Parents of Corfu gas death children welcome review into Thomas Cook's actions


The parents of two children who died from carbon monoxide poisoning on holiday in Corfu have welcomed a review criticising Thomas Cook's treatment of the family following the deaths.

Bobby and Christi Shepherd, aged six and seven, died at the Louis Corcyra Beach Hotel when they were overcome by fumes from a faulty boiler during a holiday with their father and stepmother in October 2006.

Sharon Wood and Neil Shepherd, the children's parents, said the report into Thomas Cook's customer, health, safety, welfare and crisis management was "a move in the right direction and the next step in what has been a long, hard fight for justice".

An inquest earlier this year into the deaths of Bobby and Christi, from Horbury, near Wakefield, found they had been unlawfully killed and the tour operator had "breached their duty of care".

The independent review, carried out by former Sainsbury's chief executive Justin King, criticised the travel firm's relationship with the family in the nine years since the children's deaths and concluded that parts of the business were putting financial priorities ahead of customers' needs.

It said: "Individual profit centres such as the 'airline' and 'destination management' (divisions) have a tendency to protect cost rather than maximise the customer experience."

Mr King made 49 recommendations about health and safety, carbon monoxide, quality assurance and contracting, destination management, customer service and relations and incident management.

Thomas Cook, which described the review as "uncomfortable reading", said it accepted the findings and had already taken action on a number of recommendations.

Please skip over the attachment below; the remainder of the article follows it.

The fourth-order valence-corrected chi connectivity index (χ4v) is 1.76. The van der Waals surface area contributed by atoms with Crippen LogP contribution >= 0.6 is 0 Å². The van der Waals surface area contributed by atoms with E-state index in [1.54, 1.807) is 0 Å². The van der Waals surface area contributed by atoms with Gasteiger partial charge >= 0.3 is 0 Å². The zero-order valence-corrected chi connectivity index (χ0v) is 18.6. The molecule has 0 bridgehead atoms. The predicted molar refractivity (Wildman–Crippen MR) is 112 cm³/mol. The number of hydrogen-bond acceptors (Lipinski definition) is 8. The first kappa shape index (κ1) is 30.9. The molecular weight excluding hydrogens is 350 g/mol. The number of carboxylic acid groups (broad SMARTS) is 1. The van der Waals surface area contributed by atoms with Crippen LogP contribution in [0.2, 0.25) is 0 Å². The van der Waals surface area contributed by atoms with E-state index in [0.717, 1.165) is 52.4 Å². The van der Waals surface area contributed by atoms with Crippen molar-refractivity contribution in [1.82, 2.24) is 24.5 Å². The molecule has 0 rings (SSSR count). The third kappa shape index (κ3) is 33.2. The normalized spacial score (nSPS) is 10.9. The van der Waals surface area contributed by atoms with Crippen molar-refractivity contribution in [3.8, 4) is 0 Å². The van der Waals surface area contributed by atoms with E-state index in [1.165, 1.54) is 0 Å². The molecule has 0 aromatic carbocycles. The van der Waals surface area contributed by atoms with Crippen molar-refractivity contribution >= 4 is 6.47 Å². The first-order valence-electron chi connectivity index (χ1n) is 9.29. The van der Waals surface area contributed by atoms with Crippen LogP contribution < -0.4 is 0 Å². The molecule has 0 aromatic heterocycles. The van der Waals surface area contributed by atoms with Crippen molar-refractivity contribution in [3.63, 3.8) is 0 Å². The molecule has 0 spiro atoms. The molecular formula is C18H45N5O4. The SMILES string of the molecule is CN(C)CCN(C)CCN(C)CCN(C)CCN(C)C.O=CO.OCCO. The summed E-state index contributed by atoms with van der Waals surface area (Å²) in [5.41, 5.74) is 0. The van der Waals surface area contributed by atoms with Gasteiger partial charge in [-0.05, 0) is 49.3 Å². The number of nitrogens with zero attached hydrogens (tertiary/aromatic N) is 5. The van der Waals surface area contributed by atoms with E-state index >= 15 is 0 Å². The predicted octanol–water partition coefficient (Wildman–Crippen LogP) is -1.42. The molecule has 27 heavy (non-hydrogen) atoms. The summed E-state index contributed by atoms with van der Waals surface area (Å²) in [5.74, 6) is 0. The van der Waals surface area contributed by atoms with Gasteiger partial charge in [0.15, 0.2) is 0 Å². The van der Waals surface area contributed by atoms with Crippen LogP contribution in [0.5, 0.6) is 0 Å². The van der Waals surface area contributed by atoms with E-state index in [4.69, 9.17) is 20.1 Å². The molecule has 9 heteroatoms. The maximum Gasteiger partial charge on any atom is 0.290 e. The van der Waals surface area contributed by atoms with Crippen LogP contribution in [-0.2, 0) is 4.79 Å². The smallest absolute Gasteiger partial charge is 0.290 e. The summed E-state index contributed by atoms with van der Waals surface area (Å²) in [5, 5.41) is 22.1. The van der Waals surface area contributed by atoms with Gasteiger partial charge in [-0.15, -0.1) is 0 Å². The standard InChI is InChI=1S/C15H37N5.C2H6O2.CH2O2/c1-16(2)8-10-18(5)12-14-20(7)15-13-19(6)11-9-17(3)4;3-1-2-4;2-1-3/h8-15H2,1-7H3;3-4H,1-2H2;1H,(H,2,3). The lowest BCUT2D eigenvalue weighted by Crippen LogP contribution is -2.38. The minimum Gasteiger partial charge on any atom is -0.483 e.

Mrs Wood and Mr Shepherd said they welcomed Thomas Cook's "new proactive approach in addressing the mistakes they made that led to the deaths of Christi and Bobby".

They said in a statement: "Our hope is that we can bring about change that will dramatically reduce the number of deaths and injuries from carbon monoxide, both in the UK and abroad.

"We feel optimistic for the future but continue to call for all tour operators to put the health and well-being of their customers at the heart of their industry."

The report said legal considerations dominated the way in which Thomas Cook dealt with the family after the deaths, meaning that "decisions were often not taken in the thoughtful and caring way you would expect".

It said: "The company did reach out to the family several times over the years but these approaches were intermittent, sometimes ill-timed and often ill-judged.

"Conversely, approaches from the family met with untimely and somewhat abrupt responses, or, in the case of Mr Shepherd's attempts to arrange a meeting with the company in 2013, no response at all."

Thomas Cook and the family will launch a new carbon monoxide charity, The Safer Tourism Foundation, later this month and Mrs Wood is collaborating with the company to develop a "bereavement help pack".

The report recommended that Thomas Cook should include a section on carbon monoxide in its brochures and website and train resort staff about the risks.

It also said the company should take a "leading role" in collating industry data on health and safety issues and should offer customers the option of buying a carbon monoxide monitor as part of the holiday booking process.

The review said Thomas Cook had made improvements and was beginning to listen to customers and respond quickly.

But it found the firm was "slow to change" on health and safety issues and said it must not be "shy of taking the lead" in industry-wide matters.

Mary Creagh, MP for Wakefield, described the report as "damning" in its assessment of Thomas Cook's treatment of the family.

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